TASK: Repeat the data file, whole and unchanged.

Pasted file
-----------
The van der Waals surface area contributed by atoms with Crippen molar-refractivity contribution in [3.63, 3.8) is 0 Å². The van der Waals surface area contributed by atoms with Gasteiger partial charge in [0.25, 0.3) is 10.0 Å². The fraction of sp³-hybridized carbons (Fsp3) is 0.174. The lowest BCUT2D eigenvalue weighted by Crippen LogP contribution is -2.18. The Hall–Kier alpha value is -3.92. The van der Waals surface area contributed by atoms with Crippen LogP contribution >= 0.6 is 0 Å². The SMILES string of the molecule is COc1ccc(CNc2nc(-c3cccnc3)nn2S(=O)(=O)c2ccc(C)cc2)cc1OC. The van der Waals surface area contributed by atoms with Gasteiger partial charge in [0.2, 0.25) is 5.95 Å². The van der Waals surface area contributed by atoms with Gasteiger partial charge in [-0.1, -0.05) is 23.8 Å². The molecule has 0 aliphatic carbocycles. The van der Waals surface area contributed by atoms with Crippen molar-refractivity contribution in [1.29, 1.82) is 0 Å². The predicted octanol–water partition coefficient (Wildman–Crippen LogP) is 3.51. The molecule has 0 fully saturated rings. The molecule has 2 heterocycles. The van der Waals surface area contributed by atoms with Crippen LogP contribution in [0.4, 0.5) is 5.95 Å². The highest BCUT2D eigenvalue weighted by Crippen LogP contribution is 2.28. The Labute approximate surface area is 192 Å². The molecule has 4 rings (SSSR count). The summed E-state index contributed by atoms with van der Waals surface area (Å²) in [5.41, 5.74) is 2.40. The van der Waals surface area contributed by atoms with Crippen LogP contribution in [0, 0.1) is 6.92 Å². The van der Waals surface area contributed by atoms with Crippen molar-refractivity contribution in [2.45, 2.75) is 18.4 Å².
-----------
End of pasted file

The van der Waals surface area contributed by atoms with Crippen molar-refractivity contribution in [3.63, 3.8) is 0 Å². The van der Waals surface area contributed by atoms with Gasteiger partial charge in [0.25, 0.3) is 10.0 Å². The fraction of sp³-hybridized carbons (Fsp3) is 0.174. The lowest BCUT2D eigenvalue weighted by Crippen LogP contribution is -2.18. The Hall–Kier alpha value is -3.92. The van der Waals surface area contributed by atoms with Crippen LogP contribution >= 0.6 is 0 Å². The SMILES string of the molecule is COc1ccc(CNc2nc(-c3cccnc3)nn2S(=O)(=O)c2ccc(C)cc2)cc1OC. The van der Waals surface area contributed by atoms with Gasteiger partial charge in [0.2, 0.25) is 5.95 Å². The van der Waals surface area contributed by atoms with Gasteiger partial charge in [-0.1, -0.05) is 23.8 Å². The molecule has 0 aliphatic carbocycles. The van der Waals surface area contributed by atoms with Crippen molar-refractivity contribution in [1.29, 1.82) is 0 Å². The predicted octanol–water partition coefficient (Wildman–Crippen LogP) is 3.51. The molecule has 0 fully saturated rings. The molecule has 2 heterocycles. The van der Waals surface area contributed by atoms with Crippen LogP contribution in [0.4, 0.5) is 5.95 Å². The highest BCUT2D eigenvalue weighted by Crippen LogP contribution is 2.28. The Labute approximate surface area is 192 Å². The molecule has 4 rings (SSSR count). The summed E-state index contributed by atoms with van der Waals surface area (Å²) in [5.41, 5.74) is 2.40. The van der Waals surface area contributed by atoms with Crippen LogP contribution in [0, 0.1) is 6.92 Å². The van der Waals surface area contributed by atoms with Crippen molar-refractivity contribution in [2.45, 2.75) is 18.4 Å².